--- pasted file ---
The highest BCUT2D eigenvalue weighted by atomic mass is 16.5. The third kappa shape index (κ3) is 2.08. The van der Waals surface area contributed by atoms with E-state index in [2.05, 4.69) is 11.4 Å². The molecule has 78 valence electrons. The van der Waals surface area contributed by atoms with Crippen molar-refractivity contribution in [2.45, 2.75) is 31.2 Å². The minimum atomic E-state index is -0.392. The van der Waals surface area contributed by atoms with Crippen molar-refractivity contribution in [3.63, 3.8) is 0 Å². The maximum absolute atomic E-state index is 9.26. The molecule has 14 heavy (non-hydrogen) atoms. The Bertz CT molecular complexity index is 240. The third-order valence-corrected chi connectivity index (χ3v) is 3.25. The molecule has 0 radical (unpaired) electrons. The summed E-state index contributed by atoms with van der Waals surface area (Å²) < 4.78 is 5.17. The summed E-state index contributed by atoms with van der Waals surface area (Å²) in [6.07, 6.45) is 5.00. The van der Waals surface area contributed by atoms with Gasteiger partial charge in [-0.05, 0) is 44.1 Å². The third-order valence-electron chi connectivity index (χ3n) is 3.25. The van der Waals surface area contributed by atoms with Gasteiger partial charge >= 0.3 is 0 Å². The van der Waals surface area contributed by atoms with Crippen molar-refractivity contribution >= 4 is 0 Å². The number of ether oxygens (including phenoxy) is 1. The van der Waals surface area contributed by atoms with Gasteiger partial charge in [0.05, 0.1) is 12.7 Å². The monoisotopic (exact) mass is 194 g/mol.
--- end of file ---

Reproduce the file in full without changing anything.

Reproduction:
The highest BCUT2D eigenvalue weighted by atomic mass is 16.5. The third kappa shape index (κ3) is 2.08. The van der Waals surface area contributed by atoms with E-state index in [2.05, 4.69) is 11.4 Å². The molecule has 78 valence electrons. The van der Waals surface area contributed by atoms with Crippen molar-refractivity contribution in [2.45, 2.75) is 31.2 Å². The minimum atomic E-state index is -0.392. The van der Waals surface area contributed by atoms with Crippen molar-refractivity contribution in [3.63, 3.8) is 0 Å². The maximum absolute atomic E-state index is 9.26. The molecule has 14 heavy (non-hydrogen) atoms. The Bertz CT molecular complexity index is 240. The third-order valence-corrected chi connectivity index (χ3v) is 3.25. The molecule has 0 radical (unpaired) electrons. The summed E-state index contributed by atoms with van der Waals surface area (Å²) < 4.78 is 5.17. The summed E-state index contributed by atoms with van der Waals surface area (Å²) in [6.07, 6.45) is 5.00. The van der Waals surface area contributed by atoms with Gasteiger partial charge in [-0.05, 0) is 44.1 Å². The third-order valence-electron chi connectivity index (χ3n) is 3.25. The van der Waals surface area contributed by atoms with Gasteiger partial charge >= 0.3 is 0 Å². The van der Waals surface area contributed by atoms with Crippen molar-refractivity contribution >= 4 is 0 Å². The number of ether oxygens (including phenoxy) is 1. The van der Waals surface area contributed by atoms with Gasteiger partial charge in [0.05, 0.1) is 12.7 Å². The monoisotopic (exact) mass is 194 g/mol.